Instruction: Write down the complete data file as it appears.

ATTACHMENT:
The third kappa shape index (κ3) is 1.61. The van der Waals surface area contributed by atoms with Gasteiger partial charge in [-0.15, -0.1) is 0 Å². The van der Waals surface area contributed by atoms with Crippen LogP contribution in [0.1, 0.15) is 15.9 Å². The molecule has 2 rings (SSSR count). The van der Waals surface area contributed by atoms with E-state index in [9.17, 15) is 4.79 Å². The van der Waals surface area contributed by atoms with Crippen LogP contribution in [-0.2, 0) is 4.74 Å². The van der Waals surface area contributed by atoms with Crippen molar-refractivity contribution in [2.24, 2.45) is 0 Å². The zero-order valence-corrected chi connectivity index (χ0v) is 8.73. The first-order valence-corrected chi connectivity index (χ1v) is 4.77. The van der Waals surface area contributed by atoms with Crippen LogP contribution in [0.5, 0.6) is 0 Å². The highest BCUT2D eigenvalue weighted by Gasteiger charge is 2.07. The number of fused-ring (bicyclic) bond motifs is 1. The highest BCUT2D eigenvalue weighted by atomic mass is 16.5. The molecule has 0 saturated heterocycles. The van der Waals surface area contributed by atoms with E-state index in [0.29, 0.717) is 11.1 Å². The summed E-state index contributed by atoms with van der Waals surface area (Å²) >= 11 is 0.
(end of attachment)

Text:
The third kappa shape index (κ3) is 1.61. The van der Waals surface area contributed by atoms with Gasteiger partial charge in [-0.15, -0.1) is 0 Å². The van der Waals surface area contributed by atoms with Crippen LogP contribution in [0.1, 0.15) is 15.9 Å². The molecule has 2 rings (SSSR count). The van der Waals surface area contributed by atoms with E-state index in [9.17, 15) is 4.79 Å². The van der Waals surface area contributed by atoms with Crippen LogP contribution in [-0.2, 0) is 4.74 Å². The van der Waals surface area contributed by atoms with Crippen molar-refractivity contribution in [2.24, 2.45) is 0 Å². The zero-order valence-corrected chi connectivity index (χ0v) is 8.73. The first-order valence-corrected chi connectivity index (χ1v) is 4.77. The van der Waals surface area contributed by atoms with Crippen LogP contribution in [0.5, 0.6) is 0 Å². The highest BCUT2D eigenvalue weighted by Gasteiger charge is 2.07. The number of fused-ring (bicyclic) bond motifs is 1. The highest BCUT2D eigenvalue weighted by atomic mass is 16.5. The molecule has 0 saturated heterocycles. The van der Waals surface area contributed by atoms with E-state index in [0.29, 0.717) is 11.1 Å². The summed E-state index contributed by atoms with van der Waals surface area (Å²) >= 11 is 0.